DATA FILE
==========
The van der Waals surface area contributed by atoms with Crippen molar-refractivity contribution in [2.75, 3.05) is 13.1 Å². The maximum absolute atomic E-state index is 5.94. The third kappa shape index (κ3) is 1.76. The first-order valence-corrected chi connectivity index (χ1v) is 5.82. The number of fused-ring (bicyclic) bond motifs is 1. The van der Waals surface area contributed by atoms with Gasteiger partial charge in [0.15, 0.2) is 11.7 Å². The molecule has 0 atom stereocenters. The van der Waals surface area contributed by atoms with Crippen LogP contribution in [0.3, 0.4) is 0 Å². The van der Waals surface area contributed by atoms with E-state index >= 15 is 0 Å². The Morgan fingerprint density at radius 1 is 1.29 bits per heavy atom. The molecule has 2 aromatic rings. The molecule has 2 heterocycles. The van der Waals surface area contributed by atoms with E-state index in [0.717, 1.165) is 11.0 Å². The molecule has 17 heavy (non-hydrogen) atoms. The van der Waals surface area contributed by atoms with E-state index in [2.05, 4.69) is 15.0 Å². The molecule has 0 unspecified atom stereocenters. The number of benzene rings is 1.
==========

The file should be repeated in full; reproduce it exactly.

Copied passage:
The van der Waals surface area contributed by atoms with Crippen molar-refractivity contribution in [2.75, 3.05) is 13.1 Å². The maximum absolute atomic E-state index is 5.94. The third kappa shape index (κ3) is 1.76. The first-order valence-corrected chi connectivity index (χ1v) is 5.82. The number of fused-ring (bicyclic) bond motifs is 1. The van der Waals surface area contributed by atoms with Gasteiger partial charge in [0.15, 0.2) is 11.7 Å². The molecule has 0 atom stereocenters. The van der Waals surface area contributed by atoms with Crippen LogP contribution in [0.3, 0.4) is 0 Å². The van der Waals surface area contributed by atoms with E-state index >= 15 is 0 Å². The Morgan fingerprint density at radius 1 is 1.29 bits per heavy atom. The molecule has 2 aromatic rings. The molecule has 2 heterocycles. The van der Waals surface area contributed by atoms with E-state index in [0.717, 1.165) is 11.0 Å². The molecule has 17 heavy (non-hydrogen) atoms. The van der Waals surface area contributed by atoms with E-state index in [2.05, 4.69) is 15.0 Å². The molecule has 0 unspecified atom stereocenters. The number of benzene rings is 1.